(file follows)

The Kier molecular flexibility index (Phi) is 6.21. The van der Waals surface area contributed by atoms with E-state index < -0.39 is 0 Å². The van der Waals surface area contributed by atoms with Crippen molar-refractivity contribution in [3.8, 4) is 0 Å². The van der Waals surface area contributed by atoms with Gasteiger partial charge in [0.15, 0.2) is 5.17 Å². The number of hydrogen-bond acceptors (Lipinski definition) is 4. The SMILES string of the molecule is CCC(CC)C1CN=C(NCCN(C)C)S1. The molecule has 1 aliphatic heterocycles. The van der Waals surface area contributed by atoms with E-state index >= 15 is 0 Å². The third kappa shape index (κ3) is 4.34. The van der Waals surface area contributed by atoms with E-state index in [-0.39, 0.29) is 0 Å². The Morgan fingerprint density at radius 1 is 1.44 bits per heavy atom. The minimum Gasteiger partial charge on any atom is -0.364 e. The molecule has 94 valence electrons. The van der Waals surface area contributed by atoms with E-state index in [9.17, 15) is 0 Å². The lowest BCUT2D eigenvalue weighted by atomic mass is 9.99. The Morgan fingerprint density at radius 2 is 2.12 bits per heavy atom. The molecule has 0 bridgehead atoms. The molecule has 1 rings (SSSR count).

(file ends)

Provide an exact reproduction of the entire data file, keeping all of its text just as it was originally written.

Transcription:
The Kier molecular flexibility index (Phi) is 6.21. The van der Waals surface area contributed by atoms with E-state index < -0.39 is 0 Å². The van der Waals surface area contributed by atoms with Crippen molar-refractivity contribution in [3.8, 4) is 0 Å². The van der Waals surface area contributed by atoms with Gasteiger partial charge in [0.15, 0.2) is 5.17 Å². The number of hydrogen-bond acceptors (Lipinski definition) is 4. The SMILES string of the molecule is CCC(CC)C1CN=C(NCCN(C)C)S1. The molecule has 1 aliphatic heterocycles. The van der Waals surface area contributed by atoms with E-state index >= 15 is 0 Å². The third kappa shape index (κ3) is 4.34. The van der Waals surface area contributed by atoms with E-state index in [-0.39, 0.29) is 0 Å². The Morgan fingerprint density at radius 1 is 1.44 bits per heavy atom. The minimum Gasteiger partial charge on any atom is -0.364 e. The molecule has 94 valence electrons. The van der Waals surface area contributed by atoms with E-state index in [9.17, 15) is 0 Å². The lowest BCUT2D eigenvalue weighted by atomic mass is 9.99. The Morgan fingerprint density at radius 2 is 2.12 bits per heavy atom. The molecule has 0 bridgehead atoms. The molecule has 1 rings (SSSR count).